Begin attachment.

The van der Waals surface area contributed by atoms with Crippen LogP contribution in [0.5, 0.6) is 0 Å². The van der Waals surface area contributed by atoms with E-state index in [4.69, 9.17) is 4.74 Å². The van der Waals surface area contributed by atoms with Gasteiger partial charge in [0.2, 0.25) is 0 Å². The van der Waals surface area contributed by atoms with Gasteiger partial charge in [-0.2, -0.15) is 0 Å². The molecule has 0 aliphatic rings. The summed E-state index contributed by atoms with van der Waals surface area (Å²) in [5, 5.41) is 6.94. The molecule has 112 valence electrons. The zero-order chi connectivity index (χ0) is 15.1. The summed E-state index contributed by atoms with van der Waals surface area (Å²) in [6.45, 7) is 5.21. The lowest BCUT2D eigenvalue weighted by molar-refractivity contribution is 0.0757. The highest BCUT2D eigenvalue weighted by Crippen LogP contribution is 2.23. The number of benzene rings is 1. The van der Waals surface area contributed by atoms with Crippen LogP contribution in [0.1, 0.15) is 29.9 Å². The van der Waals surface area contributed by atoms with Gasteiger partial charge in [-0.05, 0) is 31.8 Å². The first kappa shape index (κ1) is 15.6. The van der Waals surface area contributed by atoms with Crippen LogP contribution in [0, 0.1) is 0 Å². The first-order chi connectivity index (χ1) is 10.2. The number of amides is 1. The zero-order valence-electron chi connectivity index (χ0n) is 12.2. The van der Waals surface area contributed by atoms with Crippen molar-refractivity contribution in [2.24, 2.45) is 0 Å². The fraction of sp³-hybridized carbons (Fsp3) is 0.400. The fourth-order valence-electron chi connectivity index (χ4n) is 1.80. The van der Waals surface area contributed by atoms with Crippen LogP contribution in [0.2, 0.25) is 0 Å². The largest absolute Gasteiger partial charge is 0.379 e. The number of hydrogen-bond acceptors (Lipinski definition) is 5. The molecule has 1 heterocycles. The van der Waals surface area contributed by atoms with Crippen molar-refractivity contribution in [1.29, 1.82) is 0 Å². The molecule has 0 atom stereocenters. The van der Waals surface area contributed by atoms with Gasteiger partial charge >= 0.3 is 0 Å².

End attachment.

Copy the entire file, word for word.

The van der Waals surface area contributed by atoms with Crippen LogP contribution in [0.5, 0.6) is 0 Å². The van der Waals surface area contributed by atoms with E-state index in [4.69, 9.17) is 4.74 Å². The van der Waals surface area contributed by atoms with Gasteiger partial charge in [0.2, 0.25) is 0 Å². The van der Waals surface area contributed by atoms with Gasteiger partial charge in [-0.2, -0.15) is 0 Å². The molecule has 0 aliphatic rings. The summed E-state index contributed by atoms with van der Waals surface area (Å²) in [5, 5.41) is 6.94. The molecule has 112 valence electrons. The zero-order chi connectivity index (χ0) is 15.1. The summed E-state index contributed by atoms with van der Waals surface area (Å²) in [6.45, 7) is 5.21. The lowest BCUT2D eigenvalue weighted by molar-refractivity contribution is 0.0757. The highest BCUT2D eigenvalue weighted by Crippen LogP contribution is 2.23. The number of benzene rings is 1. The van der Waals surface area contributed by atoms with Crippen LogP contribution in [0.1, 0.15) is 29.9 Å². The van der Waals surface area contributed by atoms with Gasteiger partial charge in [-0.05, 0) is 31.8 Å². The first kappa shape index (κ1) is 15.6. The van der Waals surface area contributed by atoms with Crippen LogP contribution in [0, 0.1) is 0 Å². The first-order chi connectivity index (χ1) is 10.2. The number of amides is 1. The zero-order valence-electron chi connectivity index (χ0n) is 12.2. The van der Waals surface area contributed by atoms with Crippen molar-refractivity contribution in [2.24, 2.45) is 0 Å². The fraction of sp³-hybridized carbons (Fsp3) is 0.400. The fourth-order valence-electron chi connectivity index (χ4n) is 1.80. The van der Waals surface area contributed by atoms with Crippen LogP contribution in [0.2, 0.25) is 0 Å². The largest absolute Gasteiger partial charge is 0.379 e. The number of hydrogen-bond acceptors (Lipinski definition) is 5. The molecule has 1 heterocycles. The van der Waals surface area contributed by atoms with Crippen molar-refractivity contribution in [1.29, 1.82) is 0 Å². The molecule has 0 atom stereocenters. The van der Waals surface area contributed by atoms with Gasteiger partial charge >= 0.3 is 0 Å².